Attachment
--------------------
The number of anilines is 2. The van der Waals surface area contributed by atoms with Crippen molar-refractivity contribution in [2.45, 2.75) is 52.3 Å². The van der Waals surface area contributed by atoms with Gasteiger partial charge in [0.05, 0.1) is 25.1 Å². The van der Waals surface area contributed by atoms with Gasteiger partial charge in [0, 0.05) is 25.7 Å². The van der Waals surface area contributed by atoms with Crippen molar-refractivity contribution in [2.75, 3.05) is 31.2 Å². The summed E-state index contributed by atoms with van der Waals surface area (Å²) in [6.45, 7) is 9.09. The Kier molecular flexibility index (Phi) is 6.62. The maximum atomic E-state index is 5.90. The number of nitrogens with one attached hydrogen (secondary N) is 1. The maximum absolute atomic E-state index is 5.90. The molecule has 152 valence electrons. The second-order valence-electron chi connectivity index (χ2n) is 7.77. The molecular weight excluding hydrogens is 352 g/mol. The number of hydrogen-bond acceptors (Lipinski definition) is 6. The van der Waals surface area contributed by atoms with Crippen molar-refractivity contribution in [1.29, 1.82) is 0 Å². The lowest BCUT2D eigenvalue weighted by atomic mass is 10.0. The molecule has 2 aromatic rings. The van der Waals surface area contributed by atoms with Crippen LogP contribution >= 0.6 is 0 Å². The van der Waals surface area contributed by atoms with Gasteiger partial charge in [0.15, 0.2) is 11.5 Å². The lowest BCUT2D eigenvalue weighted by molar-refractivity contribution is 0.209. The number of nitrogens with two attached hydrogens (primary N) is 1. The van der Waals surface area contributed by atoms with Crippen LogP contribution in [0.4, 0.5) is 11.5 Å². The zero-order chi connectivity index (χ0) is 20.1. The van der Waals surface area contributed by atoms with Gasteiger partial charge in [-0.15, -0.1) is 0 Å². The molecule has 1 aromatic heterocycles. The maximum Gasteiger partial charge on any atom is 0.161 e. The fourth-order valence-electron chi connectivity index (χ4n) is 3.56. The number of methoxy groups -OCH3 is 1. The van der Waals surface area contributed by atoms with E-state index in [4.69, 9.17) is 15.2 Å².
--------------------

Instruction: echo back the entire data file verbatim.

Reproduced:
The number of anilines is 2. The van der Waals surface area contributed by atoms with Crippen molar-refractivity contribution in [2.45, 2.75) is 52.3 Å². The van der Waals surface area contributed by atoms with Gasteiger partial charge in [0.05, 0.1) is 25.1 Å². The van der Waals surface area contributed by atoms with Gasteiger partial charge in [0, 0.05) is 25.7 Å². The van der Waals surface area contributed by atoms with Crippen molar-refractivity contribution in [2.75, 3.05) is 31.2 Å². The summed E-state index contributed by atoms with van der Waals surface area (Å²) in [6.45, 7) is 9.09. The Kier molecular flexibility index (Phi) is 6.62. The maximum atomic E-state index is 5.90. The number of nitrogens with one attached hydrogen (secondary N) is 1. The maximum absolute atomic E-state index is 5.90. The molecule has 152 valence electrons. The second-order valence-electron chi connectivity index (χ2n) is 7.77. The molecular weight excluding hydrogens is 352 g/mol. The number of hydrogen-bond acceptors (Lipinski definition) is 6. The van der Waals surface area contributed by atoms with Crippen molar-refractivity contribution in [1.29, 1.82) is 0 Å². The lowest BCUT2D eigenvalue weighted by atomic mass is 10.0. The molecule has 2 aromatic rings. The van der Waals surface area contributed by atoms with Crippen LogP contribution >= 0.6 is 0 Å². The van der Waals surface area contributed by atoms with Gasteiger partial charge in [0.15, 0.2) is 11.5 Å². The lowest BCUT2D eigenvalue weighted by molar-refractivity contribution is 0.209. The number of nitrogens with two attached hydrogens (primary N) is 1. The van der Waals surface area contributed by atoms with Crippen LogP contribution in [0.4, 0.5) is 11.5 Å². The zero-order chi connectivity index (χ0) is 20.1. The van der Waals surface area contributed by atoms with Gasteiger partial charge in [-0.15, -0.1) is 0 Å². The molecule has 1 aromatic heterocycles. The maximum Gasteiger partial charge on any atom is 0.161 e. The fourth-order valence-electron chi connectivity index (χ4n) is 3.56. The number of methoxy groups -OCH3 is 1. The van der Waals surface area contributed by atoms with E-state index in [4.69, 9.17) is 15.2 Å².